Wednesday, September 18, 2013

Indiana Attorney General Greg Zoeller Recommends The Monitoring of Wombs..

Indiana Attorney General Greg Zoeller is advocating the testing of all pregnant women in Indiana for drug use.  Well, at least he was advocating for that on the twelfth of September.  You can listen to him here, starting at slightly after 54 minutes.  There's also a transcript of that part of the discussion.

A snippet from it:

MR. ZOELLER: One of the things that’s the most shocking, and I, you know, the whole thing and the number of, you know, 718 deaths last year attributed to drug overdose, prescription drug overdoses, uh, but the rates of addiction, and the one that really bothers me the most is, uh, women who give birth to babies that are addicted –

MR. MCCONNAUGHAY: That’s – that’s gonna play right into a question we got, ‘cause I told you we got a few questions that actually followed you here from Indianapolis –

MR. ZOELLER: Yeah. I hope – I hope those questions are coming –

MR. MCCONNAUGHAY:  So let’s knock them down as quickly as we can but, uh, please ask Mr. Zoeller that, uh, mandatory drug screens for Indiana men seeking to donate sperm and buy Viagra. After all, that drug use can lead to mutations in their sperm which can cause birth defects, uh, costing the state money and harming babies. Basically they’re saying, those who wanna get these things, should they be required to go through drug testing?

MR. ZOELLER: You know, that’s not something that our prescription drug abuse task force is focused on. It’s mostly the, uh, I mean the rates of, uh, babies born addicted to opiates is the biggest, I mean the problem literally screams out at us the same way the, the babies scream for six weeks. It can be un- I mean, that you can’t comfort ‘em enough because they’re addicted to drugs.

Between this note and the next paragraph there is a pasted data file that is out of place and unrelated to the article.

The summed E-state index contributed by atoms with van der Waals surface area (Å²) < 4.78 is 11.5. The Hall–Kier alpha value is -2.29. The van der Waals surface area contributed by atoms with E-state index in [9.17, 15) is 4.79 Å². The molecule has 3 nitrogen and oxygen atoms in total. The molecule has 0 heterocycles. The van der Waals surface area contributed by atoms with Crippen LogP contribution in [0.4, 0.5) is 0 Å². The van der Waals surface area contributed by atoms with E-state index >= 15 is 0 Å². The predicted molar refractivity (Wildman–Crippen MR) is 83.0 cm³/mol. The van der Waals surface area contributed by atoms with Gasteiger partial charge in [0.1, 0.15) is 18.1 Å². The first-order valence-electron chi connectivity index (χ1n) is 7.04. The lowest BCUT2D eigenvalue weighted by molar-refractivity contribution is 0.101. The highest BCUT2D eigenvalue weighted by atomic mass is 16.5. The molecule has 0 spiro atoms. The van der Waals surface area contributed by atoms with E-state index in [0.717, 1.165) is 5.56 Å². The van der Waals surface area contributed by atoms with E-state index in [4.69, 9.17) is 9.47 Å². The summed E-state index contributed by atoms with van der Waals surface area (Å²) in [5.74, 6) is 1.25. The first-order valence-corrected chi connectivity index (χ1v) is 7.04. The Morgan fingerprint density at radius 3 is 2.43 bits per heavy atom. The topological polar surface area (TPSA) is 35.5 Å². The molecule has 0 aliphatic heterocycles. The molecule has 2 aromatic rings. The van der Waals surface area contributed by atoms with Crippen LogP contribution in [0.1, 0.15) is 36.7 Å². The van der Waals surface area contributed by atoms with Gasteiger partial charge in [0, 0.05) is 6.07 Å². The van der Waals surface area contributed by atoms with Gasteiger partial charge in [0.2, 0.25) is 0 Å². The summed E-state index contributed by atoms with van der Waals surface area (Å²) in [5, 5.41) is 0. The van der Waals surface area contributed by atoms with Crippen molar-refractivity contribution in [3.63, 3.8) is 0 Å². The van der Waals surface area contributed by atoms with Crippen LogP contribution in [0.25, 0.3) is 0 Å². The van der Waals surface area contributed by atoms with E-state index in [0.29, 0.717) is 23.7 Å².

Now the last exchange between the interviewer (Mr. McConnaughay) and Mr. Zoeller is fascinating!  Or rather, Mr. Zoeller's answer is nonsensical.  He's just focusing on pregnant women, not on the men who may have participated in the creation of that pregnancy, because he has decided that a particular focus is relevant.

Mr. Zoeller's idea in the above is clearly to require all pregnant women to be screened.  There doesn't have to be any grounds for suspecting that any particular woman has been misusing prescription or other drugs.

What would be so bad about that?  After all, it's for the good of the fetus and the blood is already being drawn for other purposes?

Let me propose a somewhat different but related example.  Suppose that we were able to screen for pedophilia.  Should all prospective parents be screened for it?  Or should all men be screened for possible tendencies to rape?

Many similar examples could be found in which some other person might benefit from forced screening for various problems.  The point is that it is pregnant women who are singled out for this type of treatment, not, say,  prospective parents of both sexes, even though sperm quality might be affected by drug use, too.

But is this what Mr. Zoeller is now proposing?  Al-Jazeera for America seems to think so,  whereas Fox seems to argue that Mr. Zoeller now only wants mandatory verbal screening:
Some women fear Zoeller’s push means mandatory drug testing and punishment for women who fail a drug screening. A national petition has already gotten nearly 4,000 signatures from people demanding Zoeller apologize to all women.
However, Zoeller’s spokesperson said he is not in favor of mandatory universal drug screenings for all pregnant women.

Well, he certainly was for it only a week ago.

What's wrong about the proposal more generally?  Mandatory drug screening would scare away those pregnant women who are most likely to have used illegal narcotics.  Because the use of prenatal care in pregnancy is a good thing, this outcome is not desirable.  Yes, Mr. Zoeller tells us that the results would not be available for law enforcement.  But I'm not terribly convinced of that, and doubt that Indiana women are, either.